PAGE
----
A stalemate was not much cause for celebration. These are rare even between well-matched teams. RugbyVision, a prediction model run by MIT’s Niven Winchester, estimated that there was a 3% chance of one occurring in each trial. The players looked confused at the final whistle, with some expecting extra time. Another whistle never came. The captains held the cup awkwardly between them. The fans were strangely disciplined. Borrowing an old sports saying, All Blacks coach Steve Hansen said the draw was “like kissing your sister”.

The Lions’ run is second for the Rugby World Cup: the team reunites once every four years to tour the southern hemisphere, and will not return to New Zealand until 2029. It would be unthinkable for such an important event to end without a winner. other sports. Nobody would have accepted a 0-0 draw between Germany and Argentina as the final World Cup decider. The National Football League’s first-and-goal overtime rule may have been flawed, but there would have been an uproar if the Patriots and Falcons had called it 28-28. Even cricket, a sport known for its draws, has a breaking mechanism for a series of level Test matches: the keeper of the cup holds it.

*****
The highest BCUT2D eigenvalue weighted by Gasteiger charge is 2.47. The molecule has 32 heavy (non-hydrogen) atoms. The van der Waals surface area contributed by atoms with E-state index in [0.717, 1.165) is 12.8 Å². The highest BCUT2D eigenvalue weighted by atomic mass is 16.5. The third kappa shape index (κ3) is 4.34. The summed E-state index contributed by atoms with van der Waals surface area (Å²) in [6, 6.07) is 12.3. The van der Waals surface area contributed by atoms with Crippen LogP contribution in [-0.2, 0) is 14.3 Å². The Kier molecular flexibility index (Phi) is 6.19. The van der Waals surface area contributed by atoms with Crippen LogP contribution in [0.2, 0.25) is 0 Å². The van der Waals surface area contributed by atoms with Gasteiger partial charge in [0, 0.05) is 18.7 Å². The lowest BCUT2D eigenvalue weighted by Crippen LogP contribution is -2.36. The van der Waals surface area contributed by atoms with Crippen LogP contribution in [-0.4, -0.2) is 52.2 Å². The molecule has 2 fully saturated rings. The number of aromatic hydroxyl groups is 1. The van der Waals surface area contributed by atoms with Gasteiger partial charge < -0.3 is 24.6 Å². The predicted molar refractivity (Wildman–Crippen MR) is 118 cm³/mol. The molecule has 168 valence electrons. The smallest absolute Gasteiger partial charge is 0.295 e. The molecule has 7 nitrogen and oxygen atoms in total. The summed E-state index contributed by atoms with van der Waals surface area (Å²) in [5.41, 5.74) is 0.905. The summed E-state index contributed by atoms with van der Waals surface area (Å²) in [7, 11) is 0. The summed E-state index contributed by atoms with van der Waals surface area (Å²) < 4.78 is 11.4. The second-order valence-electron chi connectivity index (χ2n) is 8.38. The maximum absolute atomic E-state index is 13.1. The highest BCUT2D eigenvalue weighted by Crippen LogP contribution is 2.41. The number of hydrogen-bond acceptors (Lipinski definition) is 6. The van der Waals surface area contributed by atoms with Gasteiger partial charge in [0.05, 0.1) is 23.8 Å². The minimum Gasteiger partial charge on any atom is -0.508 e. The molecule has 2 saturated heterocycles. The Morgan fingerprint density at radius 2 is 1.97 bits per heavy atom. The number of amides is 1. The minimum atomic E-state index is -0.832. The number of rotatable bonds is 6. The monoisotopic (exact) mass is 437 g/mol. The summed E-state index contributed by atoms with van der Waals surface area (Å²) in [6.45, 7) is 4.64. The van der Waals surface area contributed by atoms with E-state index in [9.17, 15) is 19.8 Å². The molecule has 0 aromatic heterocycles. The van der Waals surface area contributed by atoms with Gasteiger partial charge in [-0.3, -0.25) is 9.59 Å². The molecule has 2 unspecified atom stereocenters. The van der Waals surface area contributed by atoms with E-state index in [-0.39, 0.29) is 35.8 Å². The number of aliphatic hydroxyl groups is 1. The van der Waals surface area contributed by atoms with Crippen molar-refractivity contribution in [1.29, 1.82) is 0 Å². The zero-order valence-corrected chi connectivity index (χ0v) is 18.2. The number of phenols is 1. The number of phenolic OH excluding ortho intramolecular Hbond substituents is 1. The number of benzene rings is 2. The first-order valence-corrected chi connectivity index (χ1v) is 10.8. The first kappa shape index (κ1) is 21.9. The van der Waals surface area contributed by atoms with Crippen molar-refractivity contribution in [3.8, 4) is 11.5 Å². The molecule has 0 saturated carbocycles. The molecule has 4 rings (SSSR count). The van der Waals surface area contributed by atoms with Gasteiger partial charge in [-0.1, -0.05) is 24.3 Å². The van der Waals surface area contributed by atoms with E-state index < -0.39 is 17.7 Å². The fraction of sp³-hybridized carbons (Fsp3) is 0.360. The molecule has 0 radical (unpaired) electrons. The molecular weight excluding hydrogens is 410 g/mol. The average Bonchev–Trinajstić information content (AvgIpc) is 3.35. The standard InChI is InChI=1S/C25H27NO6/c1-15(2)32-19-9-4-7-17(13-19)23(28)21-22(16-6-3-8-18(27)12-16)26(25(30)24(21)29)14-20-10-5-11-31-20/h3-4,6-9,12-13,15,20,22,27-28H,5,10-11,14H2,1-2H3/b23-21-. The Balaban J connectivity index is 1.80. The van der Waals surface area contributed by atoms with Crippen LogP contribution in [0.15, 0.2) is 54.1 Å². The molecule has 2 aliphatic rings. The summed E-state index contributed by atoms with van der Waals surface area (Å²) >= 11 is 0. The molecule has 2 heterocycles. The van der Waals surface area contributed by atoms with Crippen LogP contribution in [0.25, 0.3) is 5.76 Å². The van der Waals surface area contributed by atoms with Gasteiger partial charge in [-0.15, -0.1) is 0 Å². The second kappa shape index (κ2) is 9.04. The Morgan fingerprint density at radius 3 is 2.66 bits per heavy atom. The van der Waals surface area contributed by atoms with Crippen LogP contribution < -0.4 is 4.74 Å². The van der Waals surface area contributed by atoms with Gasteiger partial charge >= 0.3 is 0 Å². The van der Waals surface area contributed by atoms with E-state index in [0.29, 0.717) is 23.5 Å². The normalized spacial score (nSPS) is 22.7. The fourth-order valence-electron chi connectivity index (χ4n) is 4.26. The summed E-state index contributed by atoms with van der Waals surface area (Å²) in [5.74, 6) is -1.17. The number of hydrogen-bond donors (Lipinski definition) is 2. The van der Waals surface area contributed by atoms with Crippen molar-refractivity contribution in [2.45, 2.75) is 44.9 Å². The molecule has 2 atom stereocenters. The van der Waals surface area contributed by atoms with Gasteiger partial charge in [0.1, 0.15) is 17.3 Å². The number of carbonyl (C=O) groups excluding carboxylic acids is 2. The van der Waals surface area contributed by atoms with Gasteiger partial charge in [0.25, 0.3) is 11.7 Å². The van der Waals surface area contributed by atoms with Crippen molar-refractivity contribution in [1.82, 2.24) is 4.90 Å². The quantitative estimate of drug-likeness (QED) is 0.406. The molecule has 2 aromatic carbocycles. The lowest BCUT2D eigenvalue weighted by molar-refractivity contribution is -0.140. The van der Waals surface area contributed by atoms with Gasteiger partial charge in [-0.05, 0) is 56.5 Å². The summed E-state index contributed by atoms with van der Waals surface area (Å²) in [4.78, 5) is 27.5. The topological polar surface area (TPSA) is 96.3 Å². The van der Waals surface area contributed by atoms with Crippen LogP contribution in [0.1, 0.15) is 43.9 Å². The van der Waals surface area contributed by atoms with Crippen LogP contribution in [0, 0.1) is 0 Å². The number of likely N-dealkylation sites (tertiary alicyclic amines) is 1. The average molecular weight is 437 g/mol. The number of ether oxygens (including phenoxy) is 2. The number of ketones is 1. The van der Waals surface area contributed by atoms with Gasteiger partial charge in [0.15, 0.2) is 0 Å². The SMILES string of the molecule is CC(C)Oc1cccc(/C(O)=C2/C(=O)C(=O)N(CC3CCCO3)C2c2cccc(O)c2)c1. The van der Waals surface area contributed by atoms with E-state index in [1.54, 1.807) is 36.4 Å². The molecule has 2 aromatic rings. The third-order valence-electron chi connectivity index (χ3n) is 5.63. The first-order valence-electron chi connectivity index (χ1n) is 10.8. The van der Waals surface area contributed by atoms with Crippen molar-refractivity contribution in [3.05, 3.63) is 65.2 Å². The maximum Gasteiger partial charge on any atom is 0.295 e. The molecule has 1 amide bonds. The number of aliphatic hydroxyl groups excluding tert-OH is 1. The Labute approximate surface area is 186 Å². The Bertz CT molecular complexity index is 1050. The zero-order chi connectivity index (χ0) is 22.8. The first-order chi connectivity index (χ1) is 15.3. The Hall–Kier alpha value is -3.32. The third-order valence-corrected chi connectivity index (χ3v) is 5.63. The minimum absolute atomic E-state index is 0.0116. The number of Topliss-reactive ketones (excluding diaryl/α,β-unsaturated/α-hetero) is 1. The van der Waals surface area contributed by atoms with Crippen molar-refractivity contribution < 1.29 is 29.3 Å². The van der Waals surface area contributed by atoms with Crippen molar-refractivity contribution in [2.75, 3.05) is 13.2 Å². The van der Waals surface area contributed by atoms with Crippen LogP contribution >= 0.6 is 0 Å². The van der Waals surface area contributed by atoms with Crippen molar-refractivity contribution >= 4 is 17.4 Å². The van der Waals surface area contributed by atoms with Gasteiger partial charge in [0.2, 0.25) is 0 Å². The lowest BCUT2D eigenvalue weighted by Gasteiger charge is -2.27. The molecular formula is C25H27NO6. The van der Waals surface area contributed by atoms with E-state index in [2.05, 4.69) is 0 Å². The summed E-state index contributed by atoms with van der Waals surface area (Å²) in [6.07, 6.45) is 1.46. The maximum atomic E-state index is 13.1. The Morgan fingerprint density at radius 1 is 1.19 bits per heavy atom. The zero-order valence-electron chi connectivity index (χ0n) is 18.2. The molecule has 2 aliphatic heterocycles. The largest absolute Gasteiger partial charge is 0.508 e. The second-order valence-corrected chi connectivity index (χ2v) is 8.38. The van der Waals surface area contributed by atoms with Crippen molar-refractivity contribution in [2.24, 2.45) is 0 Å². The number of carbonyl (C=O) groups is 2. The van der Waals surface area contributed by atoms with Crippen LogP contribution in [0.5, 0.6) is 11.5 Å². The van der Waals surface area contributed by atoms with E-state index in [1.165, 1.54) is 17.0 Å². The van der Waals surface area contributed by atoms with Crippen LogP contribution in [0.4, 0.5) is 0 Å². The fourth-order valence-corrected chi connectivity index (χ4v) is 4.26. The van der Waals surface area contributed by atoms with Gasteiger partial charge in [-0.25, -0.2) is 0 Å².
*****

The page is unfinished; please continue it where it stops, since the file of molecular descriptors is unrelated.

The All Blacks beat the Lions 3-0 in 2005, and it would be an obvious choice if you had to pick a winner this time. They led the overall score in the series 66-54, but the tourists were only ahead of the scoreboard for three out of 240 minutes. If you had told the Lions fans before the tour that they would avoid defeat, they would have been delighted. But most of them were dissatisfied with equality. A poll by Sky Sports, a British broadcaster, showed that five-sixths of respondents were for some form of relationship breakdown.